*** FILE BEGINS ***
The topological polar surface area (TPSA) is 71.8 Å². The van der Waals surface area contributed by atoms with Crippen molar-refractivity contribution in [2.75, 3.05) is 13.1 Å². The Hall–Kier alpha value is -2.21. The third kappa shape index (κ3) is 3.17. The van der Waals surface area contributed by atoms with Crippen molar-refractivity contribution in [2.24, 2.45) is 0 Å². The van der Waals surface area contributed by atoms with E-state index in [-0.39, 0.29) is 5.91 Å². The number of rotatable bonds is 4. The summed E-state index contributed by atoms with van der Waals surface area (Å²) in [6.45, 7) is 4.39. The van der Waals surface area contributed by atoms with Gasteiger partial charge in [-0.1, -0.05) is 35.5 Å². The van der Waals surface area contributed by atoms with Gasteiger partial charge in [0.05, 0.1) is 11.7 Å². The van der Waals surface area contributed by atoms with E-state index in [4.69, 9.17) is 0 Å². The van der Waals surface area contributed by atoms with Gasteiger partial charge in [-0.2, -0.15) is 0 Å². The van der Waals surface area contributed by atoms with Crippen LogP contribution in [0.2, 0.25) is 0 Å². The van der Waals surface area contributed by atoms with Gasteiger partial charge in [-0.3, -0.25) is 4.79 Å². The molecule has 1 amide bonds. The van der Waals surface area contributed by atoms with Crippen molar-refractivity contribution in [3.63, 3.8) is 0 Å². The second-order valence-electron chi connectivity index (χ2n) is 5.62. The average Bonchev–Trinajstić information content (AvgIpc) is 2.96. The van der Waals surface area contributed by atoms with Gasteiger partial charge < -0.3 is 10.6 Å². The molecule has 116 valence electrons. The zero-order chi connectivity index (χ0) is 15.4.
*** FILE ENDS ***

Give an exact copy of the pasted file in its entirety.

The topological polar surface area (TPSA) is 71.8 Å². The van der Waals surface area contributed by atoms with Crippen molar-refractivity contribution in [2.75, 3.05) is 13.1 Å². The Hall–Kier alpha value is -2.21. The third kappa shape index (κ3) is 3.17. The van der Waals surface area contributed by atoms with Crippen molar-refractivity contribution in [2.24, 2.45) is 0 Å². The van der Waals surface area contributed by atoms with E-state index in [-0.39, 0.29) is 5.91 Å². The number of rotatable bonds is 4. The summed E-state index contributed by atoms with van der Waals surface area (Å²) in [6.45, 7) is 4.39. The van der Waals surface area contributed by atoms with Gasteiger partial charge in [-0.1, -0.05) is 35.5 Å². The van der Waals surface area contributed by atoms with Gasteiger partial charge in [0.05, 0.1) is 11.7 Å². The van der Waals surface area contributed by atoms with E-state index in [4.69, 9.17) is 0 Å². The van der Waals surface area contributed by atoms with Gasteiger partial charge in [-0.2, -0.15) is 0 Å². The van der Waals surface area contributed by atoms with Crippen LogP contribution in [0.2, 0.25) is 0 Å². The van der Waals surface area contributed by atoms with Gasteiger partial charge in [-0.3, -0.25) is 4.79 Å². The molecule has 1 amide bonds. The van der Waals surface area contributed by atoms with Crippen molar-refractivity contribution in [3.63, 3.8) is 0 Å². The second-order valence-electron chi connectivity index (χ2n) is 5.62. The average Bonchev–Trinajstić information content (AvgIpc) is 2.96. The van der Waals surface area contributed by atoms with Gasteiger partial charge < -0.3 is 10.6 Å². The molecule has 116 valence electrons. The zero-order chi connectivity index (χ0) is 15.4.